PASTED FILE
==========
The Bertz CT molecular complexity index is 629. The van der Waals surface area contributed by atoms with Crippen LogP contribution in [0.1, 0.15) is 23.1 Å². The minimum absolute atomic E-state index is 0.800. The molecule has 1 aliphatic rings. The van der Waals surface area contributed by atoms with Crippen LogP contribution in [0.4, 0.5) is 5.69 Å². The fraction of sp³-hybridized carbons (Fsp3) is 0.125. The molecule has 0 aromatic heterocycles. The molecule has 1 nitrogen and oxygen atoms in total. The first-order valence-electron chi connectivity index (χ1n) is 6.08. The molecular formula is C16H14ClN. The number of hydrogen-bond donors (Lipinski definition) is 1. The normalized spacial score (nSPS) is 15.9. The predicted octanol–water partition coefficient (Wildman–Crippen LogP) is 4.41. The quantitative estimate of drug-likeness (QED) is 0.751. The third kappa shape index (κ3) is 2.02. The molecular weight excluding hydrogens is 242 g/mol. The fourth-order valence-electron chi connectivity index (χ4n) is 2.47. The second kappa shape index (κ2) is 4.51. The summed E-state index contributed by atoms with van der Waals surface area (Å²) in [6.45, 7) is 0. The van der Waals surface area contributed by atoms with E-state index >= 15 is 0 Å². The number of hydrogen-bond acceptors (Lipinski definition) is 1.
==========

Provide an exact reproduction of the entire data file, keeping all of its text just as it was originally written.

The Bertz CT molecular complexity index is 629. The van der Waals surface area contributed by atoms with Crippen LogP contribution in [0.1, 0.15) is 23.1 Å². The minimum absolute atomic E-state index is 0.800. The molecule has 1 aliphatic rings. The van der Waals surface area contributed by atoms with Crippen LogP contribution in [0.4, 0.5) is 5.69 Å². The fraction of sp³-hybridized carbons (Fsp3) is 0.125. The molecule has 0 aromatic heterocycles. The molecule has 1 nitrogen and oxygen atoms in total. The first-order valence-electron chi connectivity index (χ1n) is 6.08. The molecular formula is C16H14ClN. The number of hydrogen-bond donors (Lipinski definition) is 1. The normalized spacial score (nSPS) is 15.9. The predicted octanol–water partition coefficient (Wildman–Crippen LogP) is 4.41. The quantitative estimate of drug-likeness (QED) is 0.751. The third kappa shape index (κ3) is 2.02. The molecular weight excluding hydrogens is 242 g/mol. The fourth-order valence-electron chi connectivity index (χ4n) is 2.47. The second kappa shape index (κ2) is 4.51. The summed E-state index contributed by atoms with van der Waals surface area (Å²) in [6.45, 7) is 0. The van der Waals surface area contributed by atoms with E-state index >= 15 is 0 Å². The number of hydrogen-bond acceptors (Lipinski definition) is 1.